Breakfast and a Cigarette: A Novella in Four Directions
(page 3 of 15)
Ray found the tent. It was packed tightly in a small army-green nylon stuff sack. It was backpacker's tent, lightweight and compact. It fit right in his daypack.
“Thanks, August. I don't know what I would have done without you. I can go anywhere now.”
“Don't mention it. I'm glad to get rid of it. I just hope it isn't full of holes!”
“You know, I really appreciate the ride too. I was getting kind of discouraged out there. I'd been hoisting my thumb since early this morning. There's not many friendly people around.”
August nodded in agreement. He always picked up hitchhikers—unless they looked drunk or stoned. He was an idealist. He wanted the people in the world to take care of each other. Most of all he wanted happiness, not just for himself, but for everyone. It was the music now, the music was the thing he could give away—absolutely free for anyone who wanted it. That was his way. And rides, he couldn't pass on a chance to help someone. His daughter would scold him if she knew. So he resolved, even though he really liked Ray and would like to tell her about their conversation, he wouldn't mention him to her. 'At your age? Pickin' up strangers? Are y'all crazy or somethin', Papa? Lord, I swear, the older you get the sillier you get!' No, she wouldn't understand.
“Sounds like Key West all right. Anyway, if things get any worse around here, I'm thinking about moving to Cuba. Only thing is I'll lose my veteran benefits.”
“What's wrong with Key West? Seems like paradise to me, I mean for an artist or a musician.”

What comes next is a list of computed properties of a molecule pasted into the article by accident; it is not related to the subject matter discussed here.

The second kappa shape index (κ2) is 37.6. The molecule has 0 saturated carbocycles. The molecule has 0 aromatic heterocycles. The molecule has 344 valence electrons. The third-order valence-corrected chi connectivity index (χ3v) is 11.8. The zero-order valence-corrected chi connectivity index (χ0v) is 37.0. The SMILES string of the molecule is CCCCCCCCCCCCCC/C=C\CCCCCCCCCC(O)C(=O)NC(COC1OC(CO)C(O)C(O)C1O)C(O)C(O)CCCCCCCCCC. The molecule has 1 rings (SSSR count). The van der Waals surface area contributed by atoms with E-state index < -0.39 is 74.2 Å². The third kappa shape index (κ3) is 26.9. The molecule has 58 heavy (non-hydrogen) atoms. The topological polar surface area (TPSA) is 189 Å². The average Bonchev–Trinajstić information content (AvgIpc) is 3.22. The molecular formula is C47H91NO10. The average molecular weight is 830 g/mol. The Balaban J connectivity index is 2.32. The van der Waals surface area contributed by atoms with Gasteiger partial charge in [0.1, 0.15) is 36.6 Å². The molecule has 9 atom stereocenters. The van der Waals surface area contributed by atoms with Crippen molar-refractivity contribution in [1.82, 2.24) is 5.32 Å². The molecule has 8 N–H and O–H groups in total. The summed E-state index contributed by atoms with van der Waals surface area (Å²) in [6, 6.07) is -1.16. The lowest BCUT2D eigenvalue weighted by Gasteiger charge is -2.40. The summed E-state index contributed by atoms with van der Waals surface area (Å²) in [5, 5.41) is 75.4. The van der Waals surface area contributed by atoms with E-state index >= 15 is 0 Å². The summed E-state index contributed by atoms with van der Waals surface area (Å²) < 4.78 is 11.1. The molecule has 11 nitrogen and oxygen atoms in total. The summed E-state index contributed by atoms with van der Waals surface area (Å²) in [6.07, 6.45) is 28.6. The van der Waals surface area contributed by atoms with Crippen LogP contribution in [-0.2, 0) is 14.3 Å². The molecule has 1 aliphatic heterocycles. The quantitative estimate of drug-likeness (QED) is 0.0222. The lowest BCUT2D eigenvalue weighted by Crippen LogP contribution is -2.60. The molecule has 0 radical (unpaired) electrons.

“Used to be a busker's town. It' all changed now. You can't fart on Duvall without a permit. Used to be musicians—good musicians too—we'd have all-night jams, right there on the street, and big crowds, people who just came for the music. Now its all T-shirt shops and $5-a-scoop ice cream. If you don't light your cigars with dollar bills, you can't come to Key West—it don't exist for you.”
August looked over the steering wheel as if for some fact he might have omitted. After a moment he continued.
“It's happening all over. They ruined the French Quarter too. New York's Fulton Street, Baltimore, Philly, you name it. A lot of good musicians and artists can't afford to live now. They won't be happy till we're all flippin' burgers.”
“I saw lots of performers—too many maybe—down at the square last night.”
“Oh sure, if you got the money you can buy a license. Then you get to crowd into Mallory Square with about a hundred others and try to get your living in an hour while the sun's settin.' What kind of shit is that? A license to make music? No thanks! I'll take my chances on the street. In Cuba there's music everywhere. Not much money, but lots of music. You know the more I think about it...”
August examined Ray from behind his wire-rimmed sunglasses, exposing large brown irises floating in a milky-white sea.
“Ever had a mango shake, Ray?”
“No, I don't think so.”
“There's a little place up ahead I like to stop. Best fruit shakes in the state. Grow all their own stuff. What do you say? My treat.”
The two men were quiet for the next few miles as the car passed over a series of slender bridges skirting deep blue bays and inlets. The roadway occasionally drifted toward the horizon, brushing against the tropical Atlantic then suddenly receding behind thick mangrove jungles. While Ray and August were speeding up the coast, those mangroves were determinedly moving outward, thrusting roots deep into a hostile medium, plunging down, taking hold, anchoring the rootless seedling. In its struggle for survival the mangrove begins to gather soil around itself, creating a tiny island. Its unrelenting effort will eventually change the contour of an entire coastline. Restless bits of leaf and stem expanding a continent, reducing the idea of permanence to an illusion created by time and falsely witnessed by men. At a roadside picnic table they sipped their shakes under the shade of two royal palms.
Breakfast and a Cigarette, Part III continues...